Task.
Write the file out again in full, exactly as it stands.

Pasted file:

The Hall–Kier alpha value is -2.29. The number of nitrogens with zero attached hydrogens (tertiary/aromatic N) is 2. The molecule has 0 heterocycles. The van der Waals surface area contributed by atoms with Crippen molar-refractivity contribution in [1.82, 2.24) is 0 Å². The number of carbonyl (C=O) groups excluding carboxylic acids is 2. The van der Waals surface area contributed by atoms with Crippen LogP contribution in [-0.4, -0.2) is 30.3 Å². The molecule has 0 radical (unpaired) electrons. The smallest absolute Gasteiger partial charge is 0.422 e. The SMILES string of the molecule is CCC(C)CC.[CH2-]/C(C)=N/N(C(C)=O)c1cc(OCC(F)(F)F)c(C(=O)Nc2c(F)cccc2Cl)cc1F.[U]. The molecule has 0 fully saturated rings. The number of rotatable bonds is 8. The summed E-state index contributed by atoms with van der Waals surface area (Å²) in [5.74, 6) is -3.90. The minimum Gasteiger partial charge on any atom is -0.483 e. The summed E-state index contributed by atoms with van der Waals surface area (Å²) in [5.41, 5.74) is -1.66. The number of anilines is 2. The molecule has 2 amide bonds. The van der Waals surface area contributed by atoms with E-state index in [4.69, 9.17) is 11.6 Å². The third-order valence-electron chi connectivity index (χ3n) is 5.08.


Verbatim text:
The Hall–Kier alpha value is -2.29. The number of nitrogens with zero attached hydrogens (tertiary/aromatic N) is 2. The molecule has 0 heterocycles. The van der Waals surface area contributed by atoms with Crippen molar-refractivity contribution in [1.82, 2.24) is 0 Å². The number of carbonyl (C=O) groups excluding carboxylic acids is 2. The van der Waals surface area contributed by atoms with Crippen LogP contribution in [-0.4, -0.2) is 30.3 Å². The molecule has 0 radical (unpaired) electrons. The smallest absolute Gasteiger partial charge is 0.422 e. The SMILES string of the molecule is CCC(C)CC.[CH2-]/C(C)=N/N(C(C)=O)c1cc(OCC(F)(F)F)c(C(=O)Nc2c(F)cccc2Cl)cc1F.[U]. The molecule has 0 fully saturated rings. The number of rotatable bonds is 8. The summed E-state index contributed by atoms with van der Waals surface area (Å²) in [5.74, 6) is -3.90. The minimum Gasteiger partial charge on any atom is -0.483 e. The summed E-state index contributed by atoms with van der Waals surface area (Å²) in [5.41, 5.74) is -1.66. The number of anilines is 2. The molecule has 2 amide bonds. The van der Waals surface area contributed by atoms with E-state index in [4.69, 9.17) is 11.6 Å². The third-order valence-electron chi connectivity index (χ3n) is 5.08.